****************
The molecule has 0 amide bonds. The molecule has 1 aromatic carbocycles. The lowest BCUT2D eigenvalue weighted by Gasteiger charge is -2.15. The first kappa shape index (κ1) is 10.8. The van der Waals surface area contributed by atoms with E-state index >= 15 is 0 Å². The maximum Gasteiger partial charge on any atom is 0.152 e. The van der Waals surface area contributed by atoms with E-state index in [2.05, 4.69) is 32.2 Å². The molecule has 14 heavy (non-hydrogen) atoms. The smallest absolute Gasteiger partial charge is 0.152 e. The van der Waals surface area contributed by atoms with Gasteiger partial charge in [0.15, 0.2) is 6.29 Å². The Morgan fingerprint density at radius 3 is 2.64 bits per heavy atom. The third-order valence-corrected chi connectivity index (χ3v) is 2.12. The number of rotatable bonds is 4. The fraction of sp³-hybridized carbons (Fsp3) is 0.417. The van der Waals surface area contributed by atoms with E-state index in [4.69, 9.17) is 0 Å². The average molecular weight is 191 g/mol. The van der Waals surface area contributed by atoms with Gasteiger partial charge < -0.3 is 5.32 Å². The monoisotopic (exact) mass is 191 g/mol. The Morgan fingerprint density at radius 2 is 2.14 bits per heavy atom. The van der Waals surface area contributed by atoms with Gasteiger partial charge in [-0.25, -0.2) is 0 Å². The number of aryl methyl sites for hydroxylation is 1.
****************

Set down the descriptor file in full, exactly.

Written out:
The molecule has 0 amide bonds. The molecule has 1 aromatic carbocycles. The lowest BCUT2D eigenvalue weighted by Gasteiger charge is -2.15. The first kappa shape index (κ1) is 10.8. The van der Waals surface area contributed by atoms with E-state index >= 15 is 0 Å². The maximum Gasteiger partial charge on any atom is 0.152 e. The van der Waals surface area contributed by atoms with E-state index in [2.05, 4.69) is 32.2 Å². The molecule has 14 heavy (non-hydrogen) atoms. The smallest absolute Gasteiger partial charge is 0.152 e. The van der Waals surface area contributed by atoms with Gasteiger partial charge in [0.15, 0.2) is 6.29 Å². The Morgan fingerprint density at radius 3 is 2.64 bits per heavy atom. The third-order valence-corrected chi connectivity index (χ3v) is 2.12. The number of rotatable bonds is 4. The fraction of sp³-hybridized carbons (Fsp3) is 0.417. The van der Waals surface area contributed by atoms with E-state index in [4.69, 9.17) is 0 Å². The average molecular weight is 191 g/mol. The van der Waals surface area contributed by atoms with Gasteiger partial charge < -0.3 is 5.32 Å². The monoisotopic (exact) mass is 191 g/mol. The Morgan fingerprint density at radius 2 is 2.14 bits per heavy atom. The van der Waals surface area contributed by atoms with Gasteiger partial charge in [-0.25, -0.2) is 0 Å². The number of aryl methyl sites for hydroxylation is 1.